“In the early hours of 16 May something unexpected happened. A group of some forty protesters decided to set camp at Madrid’s main square, Puerta del Sol, instead of returning to their homes. One of them, a member of the hacker group Isaac Hacksimov, explained later: ‘All we did was a gesture that broke the collective mental block’. Fearing that the authorities may evict them, they sent out calls for support via the internet. The first person to join them learned about their action on Twitter.” (Postill 2011)
These tactics of protest merge with technology in the experimental approach that I am calling artisan science, occupying temporary autonomous laboratories in which to prototype possible futures.
At the beginning of this article I asked, what critical power remains for Free Software? Tracing a path through the ideas of technology affordances and critical pedagogy, and through my own experiences with striated institutions and hack-based social innovation, I asserted that the critical potential is to be found in the practice of critical hacktivism. Following Free Software to its origin in the will to hack, and finding the new momentum in physical hacking, I looked at hackerspaces in the light of a critique of immaterial peer production. I suggested that hackerspaces are starting to engage in critical hacktivism through the beginnings of artisan science, which is productive both of prototypes and social solidarity. Finally I made the connection between prototyping and prefigurative politics to show that the practice of free coding has become part of an assemblage with the politics of the street.
I will end with speculations on where this is going. Summing over the paths traced in this paper, critical hacktivism becomes what Deleuze described as “a new relationship between theory and practice”; as a prefigurative form it expresses, criticises and deconstructs in the process of action:
“Practice is a set of relays from one theoretical point to another, and theory is a relay from one practice to another. No theory can develop without eventually encountering a wall, and practice is necessary for piercing this wall.” (Deleuze & Foucault 1972)
Perhaps critical hacktivism will produce it’s own mode of subjectivity; the figure that described by Deleuze & Guattari as ‘the smith’:
“Often ignored in favor of the nomad, the smith solves one of the key issues dealing with flows, deterritorialization, and mobility, namely, how do we land. The smith is neither a sedentary citizen nor a nomad, but can communicate with both. It seeks to innovate (at times involuntarily) ‘by tracking and exploiting opportunities in and around existing structures’ and counters the individualistic subject with a collectivity that ‘does not love the state-form, but can co-exist with it if they must, as they seek to render it increasingly redundant’” (Bratich 2007)
The hacktivist ‘smith’ is a necessary figure for our times; a world where the “Postscript on the Societies of Control” (Deleuze 1990) has become operationalised by a coalition of the State and Silicon Valley corporations. The hacker ethic is not an orthodoxy but a heterogeneous set of approaches that strives to continuously and creatively disrupt totalising narratives, whether they are expressed as politics or protocols. In turn, the critical hacktivist is truly critical in Foucault’s sense of an anti-foundationalist critique. Foucault said that any discourse of Truth has a normalising effect on subjects and is therefore a form of domination. So we can’t apply an alternative universal truth (even of universal rights) as basis for critique because that will only induce a new form of normalisation. The challenge that’s always thrown at this is how to act without a firm foundation. I will speculate that one answer is artizan science; an experimental activity that is critical in both senses (Freire and Foucault). It’s a flickering compass in the hands of its practitioners, an empirical method without pretensions to universality, without the need to deny the validity of all claims and practices other than its own.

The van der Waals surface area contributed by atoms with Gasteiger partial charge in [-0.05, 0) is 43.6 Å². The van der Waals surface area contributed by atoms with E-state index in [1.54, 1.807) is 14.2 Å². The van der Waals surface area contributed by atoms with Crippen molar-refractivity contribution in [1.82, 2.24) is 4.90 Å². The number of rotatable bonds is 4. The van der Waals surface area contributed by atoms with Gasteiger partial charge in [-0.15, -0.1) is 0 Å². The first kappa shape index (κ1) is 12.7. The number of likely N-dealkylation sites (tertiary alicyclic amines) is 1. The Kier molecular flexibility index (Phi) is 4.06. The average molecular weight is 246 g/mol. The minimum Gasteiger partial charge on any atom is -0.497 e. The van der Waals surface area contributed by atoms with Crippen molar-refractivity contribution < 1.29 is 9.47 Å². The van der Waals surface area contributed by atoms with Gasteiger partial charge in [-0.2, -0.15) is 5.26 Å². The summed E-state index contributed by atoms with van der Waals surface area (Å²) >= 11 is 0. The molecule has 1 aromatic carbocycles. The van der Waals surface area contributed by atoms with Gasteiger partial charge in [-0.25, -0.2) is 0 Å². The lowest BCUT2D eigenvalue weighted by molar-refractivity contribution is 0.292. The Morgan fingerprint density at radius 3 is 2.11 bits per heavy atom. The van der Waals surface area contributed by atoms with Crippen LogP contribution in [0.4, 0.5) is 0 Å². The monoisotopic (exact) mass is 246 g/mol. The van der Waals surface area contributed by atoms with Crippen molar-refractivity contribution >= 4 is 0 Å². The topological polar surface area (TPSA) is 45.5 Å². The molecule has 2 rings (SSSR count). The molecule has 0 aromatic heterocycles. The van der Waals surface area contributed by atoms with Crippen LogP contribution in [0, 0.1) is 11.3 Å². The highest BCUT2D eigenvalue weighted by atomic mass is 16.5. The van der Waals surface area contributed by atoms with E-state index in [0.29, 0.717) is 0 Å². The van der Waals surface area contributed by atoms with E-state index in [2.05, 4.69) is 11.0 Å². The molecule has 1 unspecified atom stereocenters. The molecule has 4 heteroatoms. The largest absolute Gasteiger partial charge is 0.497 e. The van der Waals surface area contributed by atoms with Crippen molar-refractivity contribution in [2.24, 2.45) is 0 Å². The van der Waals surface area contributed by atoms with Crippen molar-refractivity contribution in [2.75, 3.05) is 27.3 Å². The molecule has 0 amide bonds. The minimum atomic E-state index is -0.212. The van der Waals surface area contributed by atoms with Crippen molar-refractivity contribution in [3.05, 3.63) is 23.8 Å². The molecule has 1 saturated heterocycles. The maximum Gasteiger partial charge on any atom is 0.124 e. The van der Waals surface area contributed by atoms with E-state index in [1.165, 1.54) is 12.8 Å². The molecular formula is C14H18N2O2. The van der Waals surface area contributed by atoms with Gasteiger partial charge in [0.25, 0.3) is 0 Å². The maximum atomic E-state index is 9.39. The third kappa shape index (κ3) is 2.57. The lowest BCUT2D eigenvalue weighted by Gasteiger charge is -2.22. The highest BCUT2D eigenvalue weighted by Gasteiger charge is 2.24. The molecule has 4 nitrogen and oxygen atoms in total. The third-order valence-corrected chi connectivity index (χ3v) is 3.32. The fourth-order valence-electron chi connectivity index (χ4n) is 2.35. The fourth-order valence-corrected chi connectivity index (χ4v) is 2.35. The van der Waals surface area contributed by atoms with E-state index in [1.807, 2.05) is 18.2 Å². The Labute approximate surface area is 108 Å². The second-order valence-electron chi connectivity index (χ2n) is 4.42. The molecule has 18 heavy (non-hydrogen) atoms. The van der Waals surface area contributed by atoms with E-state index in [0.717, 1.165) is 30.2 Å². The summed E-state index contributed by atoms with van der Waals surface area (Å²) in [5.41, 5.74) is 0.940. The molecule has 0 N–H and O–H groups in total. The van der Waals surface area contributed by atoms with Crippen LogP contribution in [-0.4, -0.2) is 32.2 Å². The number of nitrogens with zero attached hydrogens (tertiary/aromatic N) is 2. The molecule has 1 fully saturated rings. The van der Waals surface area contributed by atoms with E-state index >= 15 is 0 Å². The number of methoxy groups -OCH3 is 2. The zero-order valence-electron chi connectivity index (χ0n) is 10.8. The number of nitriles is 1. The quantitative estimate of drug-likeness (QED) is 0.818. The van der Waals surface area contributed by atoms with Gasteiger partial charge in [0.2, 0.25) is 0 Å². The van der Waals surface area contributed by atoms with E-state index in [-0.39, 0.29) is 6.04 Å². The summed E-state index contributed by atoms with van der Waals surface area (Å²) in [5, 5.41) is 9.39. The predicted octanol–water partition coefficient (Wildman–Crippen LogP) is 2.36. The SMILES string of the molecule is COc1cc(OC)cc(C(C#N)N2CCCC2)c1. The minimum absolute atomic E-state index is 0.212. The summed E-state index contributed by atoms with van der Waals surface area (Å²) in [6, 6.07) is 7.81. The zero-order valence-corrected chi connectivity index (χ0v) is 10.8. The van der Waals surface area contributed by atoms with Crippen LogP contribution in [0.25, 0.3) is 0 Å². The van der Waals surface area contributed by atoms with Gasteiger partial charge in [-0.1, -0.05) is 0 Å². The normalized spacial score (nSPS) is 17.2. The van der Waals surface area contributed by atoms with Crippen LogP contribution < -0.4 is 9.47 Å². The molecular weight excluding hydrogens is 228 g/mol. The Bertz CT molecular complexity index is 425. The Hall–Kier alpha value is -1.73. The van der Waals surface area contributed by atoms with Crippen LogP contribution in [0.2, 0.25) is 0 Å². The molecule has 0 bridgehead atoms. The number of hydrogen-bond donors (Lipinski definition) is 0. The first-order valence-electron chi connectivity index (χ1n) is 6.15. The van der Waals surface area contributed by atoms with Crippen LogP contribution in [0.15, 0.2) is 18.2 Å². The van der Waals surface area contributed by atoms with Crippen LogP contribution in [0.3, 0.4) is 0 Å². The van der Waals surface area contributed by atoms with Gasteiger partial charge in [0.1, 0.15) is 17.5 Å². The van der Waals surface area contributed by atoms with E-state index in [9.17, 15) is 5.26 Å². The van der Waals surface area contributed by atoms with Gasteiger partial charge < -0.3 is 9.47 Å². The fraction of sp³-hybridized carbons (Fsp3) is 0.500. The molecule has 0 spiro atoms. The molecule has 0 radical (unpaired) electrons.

But so what? Why should this matter to anyone other than philosophers of science & technology?Because the networked world has a pivot point, we’re near it. On one branch lie progressive possibilities like networked democracy; as Eleanor Saitta says “the institutionally well-connected have figured out how to make institutional democracy serve their purposes – networked democracy offers us a new chance to shift that playing field around again” (Saitta 2013). On the other is the crescendo of cyberwarfare:
“As cyberspace develops in unprecedented ways, powerful agents are scrambling for control. The discovery of Stuxnet, a computer worm reportedly developed by Israel and the United States and aimed at Iran’s nuclear facilities, showed that state cyberwar is now a very real possibility. Governments and corporations are in collusion and are setting the rules of the road behind closed doors…This is not the way it was supposed to be. The Internet’s original promise of a global commons of shared knowledge and communications is now under threat.” (Diebert 2013)
While the latter should come as no surprise (“War is the health of the state”) it throws in to shadow the potential that a networked world heralds for peer-to-peer empowerment; for an “art of voluntary insubordination” (Foucault) and an emergent cyber-syndicalism. To paraphrase the preamble of historical syndicalists, the Wobblies (Industrial Workers of the World 1905), we may speculate that critical hacktivism and artizans science will become practices for “prototyping the new world in the shell of the old”.